A remote freshman’s semester in review
I may be a little late on the Thanksgiving vibes but, as a whole, the holiday season offers time to “give thanks” (something we should do at least once every day). As the semester winds to a close and Michiganders prepare for another winter featuring hell’s elemental wrath, I would be remiss if I did not stop to think about these last three months.
Back in the summer, my excitement was overwhelming. My senior year of high school had ended abruptly and I was ready for a fresh start. I agonized over my classes in July and signed up for move-in in August, both with an enthusiasm previously unknown to mankind. I figured it was only a matter of time before my “college experience” began.
As it turns out, expectations rarely meet reality. I elected to study remotely as all my classes were online. I refused to cancel my housing contract with the hope of returning once the number of COVID-19 cases lowered, a moment that never came. My parents are immunocompromised, so my options are limited in my hometown as well. It’s been nearly impossible to acknowledge the positives.
However, I’m not looking for pity. Coupled with the University of Michigan’s recent housing decision, the semester has been a tumultuous experience for many first-year students, even those that are on-campus. Without further ado, here are the highs and lows from 164 miles away.
The option for students to attend hybrid classes is inspiring. Although 77% of all credit hours were taken remotely this semester, some students enjoyed face-to-face socialization, a scarcity nowadays but refreshing when available. Here’s to hoping — out of all our pandemic-related collegiate issues — for more opportunities for in-person education and interaction in 2021.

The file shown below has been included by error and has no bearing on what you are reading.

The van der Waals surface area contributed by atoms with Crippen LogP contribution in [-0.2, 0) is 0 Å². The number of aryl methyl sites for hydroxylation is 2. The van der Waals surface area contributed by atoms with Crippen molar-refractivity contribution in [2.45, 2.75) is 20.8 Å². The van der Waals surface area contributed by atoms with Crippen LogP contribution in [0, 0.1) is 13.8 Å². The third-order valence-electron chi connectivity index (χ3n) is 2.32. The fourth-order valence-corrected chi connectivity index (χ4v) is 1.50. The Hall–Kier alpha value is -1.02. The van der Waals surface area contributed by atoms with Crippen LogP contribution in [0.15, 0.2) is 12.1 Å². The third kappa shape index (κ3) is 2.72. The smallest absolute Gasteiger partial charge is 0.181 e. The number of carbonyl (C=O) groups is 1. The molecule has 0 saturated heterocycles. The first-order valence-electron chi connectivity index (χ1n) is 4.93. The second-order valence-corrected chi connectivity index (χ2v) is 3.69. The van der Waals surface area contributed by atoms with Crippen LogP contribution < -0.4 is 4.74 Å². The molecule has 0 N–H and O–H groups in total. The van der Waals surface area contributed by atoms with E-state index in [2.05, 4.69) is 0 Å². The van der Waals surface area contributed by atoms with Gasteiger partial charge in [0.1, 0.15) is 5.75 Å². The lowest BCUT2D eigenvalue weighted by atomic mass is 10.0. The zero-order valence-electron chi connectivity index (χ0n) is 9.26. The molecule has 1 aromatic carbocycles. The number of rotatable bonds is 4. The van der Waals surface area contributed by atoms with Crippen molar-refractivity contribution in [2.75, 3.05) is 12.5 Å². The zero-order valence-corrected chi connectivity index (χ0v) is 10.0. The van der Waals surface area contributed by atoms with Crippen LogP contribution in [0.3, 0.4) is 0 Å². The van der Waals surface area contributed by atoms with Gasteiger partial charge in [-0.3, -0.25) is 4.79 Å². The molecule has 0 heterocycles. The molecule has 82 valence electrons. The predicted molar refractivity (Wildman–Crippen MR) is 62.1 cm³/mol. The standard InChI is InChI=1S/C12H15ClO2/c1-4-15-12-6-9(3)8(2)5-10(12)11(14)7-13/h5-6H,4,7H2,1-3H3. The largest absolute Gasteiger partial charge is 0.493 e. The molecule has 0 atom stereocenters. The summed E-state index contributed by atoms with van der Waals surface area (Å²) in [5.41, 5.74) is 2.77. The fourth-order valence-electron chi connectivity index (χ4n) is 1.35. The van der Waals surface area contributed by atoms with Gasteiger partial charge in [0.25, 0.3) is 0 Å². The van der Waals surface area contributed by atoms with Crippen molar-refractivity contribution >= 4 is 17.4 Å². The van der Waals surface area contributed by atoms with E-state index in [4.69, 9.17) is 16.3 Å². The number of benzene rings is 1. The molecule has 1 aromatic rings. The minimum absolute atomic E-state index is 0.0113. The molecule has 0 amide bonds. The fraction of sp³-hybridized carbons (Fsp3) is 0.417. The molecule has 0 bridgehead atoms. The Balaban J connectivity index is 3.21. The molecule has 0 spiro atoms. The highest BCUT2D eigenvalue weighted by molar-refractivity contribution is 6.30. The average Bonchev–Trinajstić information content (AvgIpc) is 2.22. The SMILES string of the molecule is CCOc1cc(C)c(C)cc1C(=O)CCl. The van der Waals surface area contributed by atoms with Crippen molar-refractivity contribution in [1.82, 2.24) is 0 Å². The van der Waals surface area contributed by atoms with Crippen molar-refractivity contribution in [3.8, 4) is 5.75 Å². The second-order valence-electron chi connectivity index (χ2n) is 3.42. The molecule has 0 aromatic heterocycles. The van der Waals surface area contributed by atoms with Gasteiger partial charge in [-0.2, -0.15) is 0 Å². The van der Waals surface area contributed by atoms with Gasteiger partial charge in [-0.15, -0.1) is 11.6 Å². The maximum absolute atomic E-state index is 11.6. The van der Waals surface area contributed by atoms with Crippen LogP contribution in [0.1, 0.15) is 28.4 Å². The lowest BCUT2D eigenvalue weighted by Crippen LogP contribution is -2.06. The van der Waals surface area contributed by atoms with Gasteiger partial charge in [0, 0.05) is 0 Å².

Our clubs and organizations have been extremely diligent. I am a member of the Sports Business Association and we have a speaker series every week over Zoom, as well as professional development workshops. From what I’ve heard from other students, other extracurricular activities have been conducted in a similar fashion. Keep up the awesome work, guys.
The awkwardness when in a Zoom breakout room is almost palpable. Unless you have a Chatty Cathy in your group, chances are that you and the other people in the room will spend the first few minutes blankly staring at each other in silence. Then, when you finally converse, the professor is already calling you back and you have to strategically say goodbye. Alternatively, there’s a chance your group hits it off! Sadly, you’re probably not talking about what you were assigned, so that’s no good either.
Why the heck were community bathrooms an option this semester? And one that came to fruition, no less! No one is going to reasonably wear a mask while showering or brushing their teeth and, if Michigan Housing thought otherwise, they were so devastatingly wrong. I’m not suggesting that we go full-out barbaric and conduct our business among nature, but can’t we push a little more for a safer substitute during this time?
Football season on the whole has been operating below its usual standards. The Holy Grail of fall Saturdays currently does not exist. Where else would you rather be on an Ann Arbor weekend than among 110,000 screaming fans? I get it, this pandemic has stripped us of far too much, but it still hurts to see the empty, cardboard-filled stands at Michigan Stadium. Plus, if that wasn’t bad enough, our annoying neighbors to the south were victorious and Jim Harbaugh appears lost yet again. His team is a measly 2-4, underperforming by the most mediocre of expectations. He might want to start looking for a realtor soon.
A week ago, I returned to Ann Arbor to move the few belongings I had in Mary Markley Residence Hall back to my house. It felt strange to come back. I’ve been to campus plenty of times. Yet somehow, on what should have been a typical fall afternoon, the place I’d come to love never felt more foreign.
Then again, this semester — as we’ve all learned — has been entirely atypical. On-campus freshmen may have had some fun, but they’d be cheating themselves by believing they received the full experience. The University is too diverse and enriching in its possibilities for this year’s freshmen to be satisfied in the limited amount of time they’ve spent here.
For first-years who have spent the year at home, it’s okay to admit our “experience” wasn’t great. Make no mistake: It’s felt like high school 2.0. We’ll enter next fall feeling like freshmen, feeling a year behind our classmates and a lifetime behind the upperclassmen.
Sam Woiteshek can be reached at firstname.lastname@example.org.
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